Students come from all over the world to study at Brigham Young University, and almost half move away from Utah after graduation, according to University Communication’s spokesperson Todd Hollingshead.
A study done by the Pew Research Center found that the number of people who stay in their hometown far outweigh those who choose to move away. Americans who attended college, however, move more often than those who don’t.
“College graduates move longer distances — and move more often — than Americans with a high school diploma or less, and employment plays a greater role in their decisions about where to live,” the Pew Research Center study says.
Cory Newton graduated from BYU with a degree in mechanical engineering before relacating to California for a summer internship with the car company Tesla.
“I was interested in Tesla because I work on cars as a hobby and Tesla is a very well-known company these days,” Newton said. “I had experience building cars and working on cars already.”
Newton said he sees East Palo Alto as a good place to launch his career. He called it the “Mecca of technology” and said he has been able to rub shoulders with some of the great minds in the tech industry.
The only downside for Newtown is the cost of living; he doesn’t think East Palo Alto is going to be a long-term solution for him, although living in California has been a great learning experience.
“I feel like I’m adding value to a larger scale and gaining confidence here,” Newton said.
Six percent of BYU graduates are in New England, the Great Lakes area or other foreign locations, according to Hollingshead. BYU Accounting alumnus Phillip Gulbrandsen is part of this six percent.
Gulbrandsen started working for Qualtrics after he finished school and was told that the company needed employees in Ireland. Gulbrandsen volunteered to go, and a few months later, he and his wife were living in Dublin, Ireland.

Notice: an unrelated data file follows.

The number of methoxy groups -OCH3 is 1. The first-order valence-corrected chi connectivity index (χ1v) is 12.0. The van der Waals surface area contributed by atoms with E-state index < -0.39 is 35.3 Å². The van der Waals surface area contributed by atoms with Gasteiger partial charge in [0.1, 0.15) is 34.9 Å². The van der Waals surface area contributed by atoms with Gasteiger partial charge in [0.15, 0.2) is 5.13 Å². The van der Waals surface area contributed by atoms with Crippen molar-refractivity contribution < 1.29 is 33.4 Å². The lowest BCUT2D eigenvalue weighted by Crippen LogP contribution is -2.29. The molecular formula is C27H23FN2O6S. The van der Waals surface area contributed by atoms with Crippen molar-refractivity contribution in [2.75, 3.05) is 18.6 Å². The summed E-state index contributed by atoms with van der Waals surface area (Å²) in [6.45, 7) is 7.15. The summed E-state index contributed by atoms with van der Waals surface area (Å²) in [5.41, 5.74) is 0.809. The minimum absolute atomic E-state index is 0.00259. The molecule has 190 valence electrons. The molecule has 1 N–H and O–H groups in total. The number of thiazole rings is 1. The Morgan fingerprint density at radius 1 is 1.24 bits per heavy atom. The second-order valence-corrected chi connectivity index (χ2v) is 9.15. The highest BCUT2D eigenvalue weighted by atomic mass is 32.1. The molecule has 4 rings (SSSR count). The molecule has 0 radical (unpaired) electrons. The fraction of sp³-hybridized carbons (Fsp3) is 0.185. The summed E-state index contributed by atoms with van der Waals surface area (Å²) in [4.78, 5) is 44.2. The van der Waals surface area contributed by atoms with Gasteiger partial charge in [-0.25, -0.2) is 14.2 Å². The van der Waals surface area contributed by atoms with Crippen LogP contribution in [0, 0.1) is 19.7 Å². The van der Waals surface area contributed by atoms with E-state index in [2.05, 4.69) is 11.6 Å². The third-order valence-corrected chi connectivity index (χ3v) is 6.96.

“I came out here to manage a sales team and start a new product team,” Gulbrandsen said.
Gulbrandsen said it is fun to be on the newer side of Qualtrics, which is currently growing in Europe. He has been able to not only get work experience, but also travel the world with his wife, Katie Ann because of his job.
“Together we have been to seven new countries,” Gulbrandsen said. “I’ve also been to about three or four new countries without her for work.”
Thirty-three percent of BYU students are from Utah, according to YFacts. Even more students decide to stay in Utah after graduation. Richard Choules graduated from BYU in April 2016 in team development and found his career in Utah, making his choice to stay fairly easy.
Choules is originally from Virginia and is training to be a financial advisor for a local firm. He said his job is exactly the type of career he wants to be in right now. Choules and his wife enjoy Utah Valley and what it has to offer for his career.
“When I did move to Provo, I fell in love with the happy medium between city and suburb,” Choules said. “There are tons of things to do and we can escape from the world to be in the quiet anytime.”
Choules explained he was able to find his perfect job by being prepared and making sure he was always on track for graduation. He met with counselors every semester to ensure there would be no stress upon graduation. He also attended career fairs, which is how he eventually landed his current job.
Derek Jack, a career advancement manager at BYU career services, called BYU’s career fairs the “best in the state of Utah.” Students can visit career services to find all of the information on dates and times of career fairs.
Jack said some students can find a job easily anywhere in the world, while others have to travel to where they are needed.
“Sometimes students have to just go where the jobs are,” Jack said.